This particular disc had been under cover since the last time it was used back in the early 1960’s. Back in those times the monks of Weston had managed a small dairy farm with the help of a team of chunk horses and some local men. Up until the time it was retired the disc was probably still being drawn by horses and had not been modified for tractor. There was no apparent means for hitching directly to a clevis or draw bar, only an extension of channel iron with three equally spaced holes, so I was reasonably certain that the hitch assembly was designed to take a tongue. I put a new tongue on it and tried it out. I had already used a similar disc with a mule team on the ranch in Idaho where Kerry and I worked for a year. Then, I had quickly decided to get off the seat and walk behind the thing before I got bounced off. Although we had done a measure of plowing with our antique single horse plow pulled by the mules, most of the working up of our garden site had been kindly done by a neighbor on his big green tractor. At the time I had concluded that the tractor was scaled too big for the horse drawn disc to follow. But I found that even when riding the disc to follow our own Pioneer plow in our Vermont market garden I had the same experience — too bumpy for me and I was also quite worried about the side-to-side shimmying of the tongue potentially whacking the horse’s legs. I tried walking behind the disc like I had done in Idaho but trotting behind fresh spring horses over newly turned ground soon wore me out.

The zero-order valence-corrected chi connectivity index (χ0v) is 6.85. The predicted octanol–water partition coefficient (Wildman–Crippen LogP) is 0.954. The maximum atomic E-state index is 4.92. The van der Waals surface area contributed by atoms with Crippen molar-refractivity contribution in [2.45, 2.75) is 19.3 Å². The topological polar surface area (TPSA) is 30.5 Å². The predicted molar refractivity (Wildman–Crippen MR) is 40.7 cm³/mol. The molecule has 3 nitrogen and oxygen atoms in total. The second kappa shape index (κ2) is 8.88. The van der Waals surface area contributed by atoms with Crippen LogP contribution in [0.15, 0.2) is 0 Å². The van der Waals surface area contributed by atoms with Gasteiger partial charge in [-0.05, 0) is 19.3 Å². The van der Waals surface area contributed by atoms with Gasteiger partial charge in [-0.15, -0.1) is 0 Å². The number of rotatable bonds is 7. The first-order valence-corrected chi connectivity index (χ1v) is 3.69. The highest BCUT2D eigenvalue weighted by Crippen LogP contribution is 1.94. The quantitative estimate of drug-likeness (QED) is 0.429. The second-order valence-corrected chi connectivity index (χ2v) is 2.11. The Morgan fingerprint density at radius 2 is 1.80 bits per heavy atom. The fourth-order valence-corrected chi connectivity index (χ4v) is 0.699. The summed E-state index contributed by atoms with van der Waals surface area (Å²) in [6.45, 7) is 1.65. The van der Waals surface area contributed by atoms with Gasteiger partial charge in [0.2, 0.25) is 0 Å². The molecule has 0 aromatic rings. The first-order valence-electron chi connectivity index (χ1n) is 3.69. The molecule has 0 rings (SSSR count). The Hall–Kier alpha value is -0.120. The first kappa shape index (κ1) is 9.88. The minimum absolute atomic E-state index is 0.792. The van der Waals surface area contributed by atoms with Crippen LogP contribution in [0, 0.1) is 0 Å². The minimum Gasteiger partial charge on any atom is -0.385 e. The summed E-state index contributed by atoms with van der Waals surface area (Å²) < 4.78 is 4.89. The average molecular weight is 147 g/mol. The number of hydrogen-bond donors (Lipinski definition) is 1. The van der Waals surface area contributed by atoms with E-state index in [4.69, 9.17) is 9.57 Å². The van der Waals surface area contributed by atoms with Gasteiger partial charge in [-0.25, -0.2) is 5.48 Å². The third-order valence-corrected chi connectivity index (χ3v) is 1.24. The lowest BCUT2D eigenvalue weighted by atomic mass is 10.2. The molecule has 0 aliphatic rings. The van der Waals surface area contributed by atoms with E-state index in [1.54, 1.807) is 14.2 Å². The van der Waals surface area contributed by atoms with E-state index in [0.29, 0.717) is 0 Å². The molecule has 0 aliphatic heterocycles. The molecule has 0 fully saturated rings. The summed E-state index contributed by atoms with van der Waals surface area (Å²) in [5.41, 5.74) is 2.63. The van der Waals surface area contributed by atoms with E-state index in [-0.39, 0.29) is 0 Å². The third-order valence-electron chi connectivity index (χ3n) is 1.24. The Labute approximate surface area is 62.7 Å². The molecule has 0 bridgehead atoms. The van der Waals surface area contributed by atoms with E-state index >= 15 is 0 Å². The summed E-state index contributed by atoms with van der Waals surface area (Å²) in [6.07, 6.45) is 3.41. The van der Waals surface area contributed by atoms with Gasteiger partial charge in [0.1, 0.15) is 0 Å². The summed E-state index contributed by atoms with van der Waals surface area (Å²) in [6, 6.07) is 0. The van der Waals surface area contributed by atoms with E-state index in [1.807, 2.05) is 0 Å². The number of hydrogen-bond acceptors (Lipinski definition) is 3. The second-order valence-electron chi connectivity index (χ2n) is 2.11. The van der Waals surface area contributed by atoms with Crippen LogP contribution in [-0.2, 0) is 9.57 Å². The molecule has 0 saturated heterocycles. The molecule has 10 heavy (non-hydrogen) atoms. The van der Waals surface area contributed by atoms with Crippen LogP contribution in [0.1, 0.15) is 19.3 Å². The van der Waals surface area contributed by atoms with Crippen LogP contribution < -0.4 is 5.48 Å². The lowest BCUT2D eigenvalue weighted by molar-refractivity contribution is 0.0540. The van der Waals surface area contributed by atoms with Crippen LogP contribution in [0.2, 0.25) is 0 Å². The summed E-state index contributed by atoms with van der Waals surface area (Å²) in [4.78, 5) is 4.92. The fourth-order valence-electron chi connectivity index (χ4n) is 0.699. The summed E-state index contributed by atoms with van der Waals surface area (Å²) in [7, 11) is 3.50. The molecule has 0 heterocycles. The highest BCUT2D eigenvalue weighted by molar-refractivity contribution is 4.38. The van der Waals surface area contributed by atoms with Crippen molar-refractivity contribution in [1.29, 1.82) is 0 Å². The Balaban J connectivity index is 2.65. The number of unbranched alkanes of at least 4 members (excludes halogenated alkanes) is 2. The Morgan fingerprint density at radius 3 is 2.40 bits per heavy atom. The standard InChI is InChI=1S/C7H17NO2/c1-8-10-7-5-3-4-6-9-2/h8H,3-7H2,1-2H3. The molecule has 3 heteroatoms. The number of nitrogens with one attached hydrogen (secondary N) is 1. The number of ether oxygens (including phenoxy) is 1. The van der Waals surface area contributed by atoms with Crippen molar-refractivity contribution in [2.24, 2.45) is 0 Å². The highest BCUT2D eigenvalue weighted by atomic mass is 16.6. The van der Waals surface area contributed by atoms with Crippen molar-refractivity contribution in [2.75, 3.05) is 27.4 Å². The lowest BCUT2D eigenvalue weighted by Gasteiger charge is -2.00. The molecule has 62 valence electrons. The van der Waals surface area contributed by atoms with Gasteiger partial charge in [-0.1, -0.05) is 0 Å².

Finally, I fashioned a draw bar out of some salvaged steel and towed the disc behind the forecart. This arrangement worked out just fine. I wondered if the original disc-harrow set-up included a tongue-truck of some sort. Many older catalogs picture discs with trucks — some towing directly behind the double-tree and others outfitted with a tongue. By towing the disc behind the fore cart most of the shimmying of the tongue was transferred and the jarring of the rider was minimal. The only drawback was that I had to climb down off the cart to access the lever handles to set the disc. I had extra long driving lines so I could still keep a hold of them while I was on the ground, but I was working with a team of young horses, so climbing down off the fore cart in the middle of the field for any reason was enough to give me the jitters.